Taliban Talks US
January 30, 2012 by staff
Taliban Talks US, The Afghan government has announced plans for President Hamid Karzai to meet with members of the Taliban in Saudi Arabia. Many are heralding the announcement as a potential breakthrough because the Taliban has thus far refused to recognize Mr. Karzai’s government.
However, news of the meeting in Saudi Arabia comes weeks after the Taliban agreed to open an office in Qatar and has raised some concern that Karzai could create the appearance of a disjointed negotiation effort that could undermine peace efforts and threaten relations between the Afghans and the West.
“The Afghan side is worried about not having a complete role, and the Afghan government is suspicious of Qatar,” says Farouk Merani, an independent politicalanlyst. “I think the Afghan government is trying to secure its own interests.”
There was already tension between Western and Afghan officials when news broke last month that NATO was negotiating with the Taliban to create a political office in Qatar and had not consulted Karzai’s government. In response, Karzai pulled the Afghan ambassador from Doha in December.
US and NATO officials made efforts to address Afghan concerns about exclusion from the peace process and planning for the Qatar office continued. Still, such discord may confuse future talks with lingering questions of whether Afghan and Western officials are working together.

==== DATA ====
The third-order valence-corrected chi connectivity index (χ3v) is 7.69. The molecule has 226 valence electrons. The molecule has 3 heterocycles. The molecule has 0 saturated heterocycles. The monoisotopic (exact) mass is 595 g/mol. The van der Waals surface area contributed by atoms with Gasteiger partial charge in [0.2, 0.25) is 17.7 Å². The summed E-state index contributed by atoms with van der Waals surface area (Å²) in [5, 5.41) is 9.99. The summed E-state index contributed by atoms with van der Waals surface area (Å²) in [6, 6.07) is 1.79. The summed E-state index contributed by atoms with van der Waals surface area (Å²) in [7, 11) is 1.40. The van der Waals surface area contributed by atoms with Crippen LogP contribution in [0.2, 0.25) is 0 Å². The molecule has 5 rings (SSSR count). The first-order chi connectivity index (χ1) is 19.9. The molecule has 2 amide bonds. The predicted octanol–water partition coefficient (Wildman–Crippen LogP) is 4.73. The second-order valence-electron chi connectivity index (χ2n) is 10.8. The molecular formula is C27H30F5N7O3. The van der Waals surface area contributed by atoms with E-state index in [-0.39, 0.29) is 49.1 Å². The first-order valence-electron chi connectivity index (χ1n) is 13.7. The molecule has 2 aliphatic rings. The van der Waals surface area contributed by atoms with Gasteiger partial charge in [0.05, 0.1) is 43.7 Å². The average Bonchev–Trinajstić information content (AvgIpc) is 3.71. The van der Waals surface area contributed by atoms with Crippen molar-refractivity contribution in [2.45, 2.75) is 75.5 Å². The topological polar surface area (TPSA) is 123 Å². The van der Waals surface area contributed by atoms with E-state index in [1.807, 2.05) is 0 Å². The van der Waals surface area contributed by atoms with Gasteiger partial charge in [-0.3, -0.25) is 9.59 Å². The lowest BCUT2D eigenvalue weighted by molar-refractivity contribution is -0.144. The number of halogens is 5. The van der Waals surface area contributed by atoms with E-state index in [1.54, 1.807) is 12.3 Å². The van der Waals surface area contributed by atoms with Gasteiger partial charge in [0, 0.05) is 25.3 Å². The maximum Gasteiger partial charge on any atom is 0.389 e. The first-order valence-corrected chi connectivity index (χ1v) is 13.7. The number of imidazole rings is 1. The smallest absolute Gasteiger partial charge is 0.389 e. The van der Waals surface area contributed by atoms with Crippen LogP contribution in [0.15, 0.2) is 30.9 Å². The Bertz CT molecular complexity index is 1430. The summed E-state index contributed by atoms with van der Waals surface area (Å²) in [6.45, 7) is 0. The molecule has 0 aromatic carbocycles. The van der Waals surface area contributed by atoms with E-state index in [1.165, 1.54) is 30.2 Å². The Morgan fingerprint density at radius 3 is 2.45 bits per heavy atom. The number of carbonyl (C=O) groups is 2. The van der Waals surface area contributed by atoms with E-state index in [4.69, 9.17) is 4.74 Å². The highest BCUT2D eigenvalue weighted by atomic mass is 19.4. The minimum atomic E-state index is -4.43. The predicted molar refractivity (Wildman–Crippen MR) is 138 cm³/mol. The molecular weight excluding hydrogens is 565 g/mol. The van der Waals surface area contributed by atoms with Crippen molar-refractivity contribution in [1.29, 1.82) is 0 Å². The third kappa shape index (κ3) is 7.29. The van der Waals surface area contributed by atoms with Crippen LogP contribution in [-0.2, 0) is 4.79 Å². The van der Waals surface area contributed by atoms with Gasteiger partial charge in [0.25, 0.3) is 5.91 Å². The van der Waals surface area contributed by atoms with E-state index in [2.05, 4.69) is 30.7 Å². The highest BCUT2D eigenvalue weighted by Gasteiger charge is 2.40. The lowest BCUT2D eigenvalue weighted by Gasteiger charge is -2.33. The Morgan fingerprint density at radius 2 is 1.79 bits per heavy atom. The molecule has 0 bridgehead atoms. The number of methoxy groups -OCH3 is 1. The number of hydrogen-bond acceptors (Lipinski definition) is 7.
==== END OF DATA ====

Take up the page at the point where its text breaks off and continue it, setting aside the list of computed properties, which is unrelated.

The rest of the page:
“Karzai is trying to give an impression that he is in contact with the Taliban, the Americans are trying to give the same impression, but the real Taliban who are fighting under Mullah Omar, they are very clever, they don’t trust the Pakistani establishment, they don’t trust Karzai, and they don’t trust the Americans,” says Hamid Mir, a Pakistani journalist and independentanlyst. “Yes, they are ready to negotiate with the United States, but they want to negotiate directly, not through Pakistan and not through Karzai.”
Among the Taliban, the main focus of talks will likely be trying to broker a deal for the withdrawal of all foreign military bases from Afghanistan. Forging a coalition government with Karzai is less likely to be a draw for the Taliban, thus there is little need for the president at talks, adds Mr. Mir.
Among Afghans involved in the peace process, many say it is dangerous to read too deeply into Karzai’s forthcoming trip to Saudi Arabia to speak with the Taliban.
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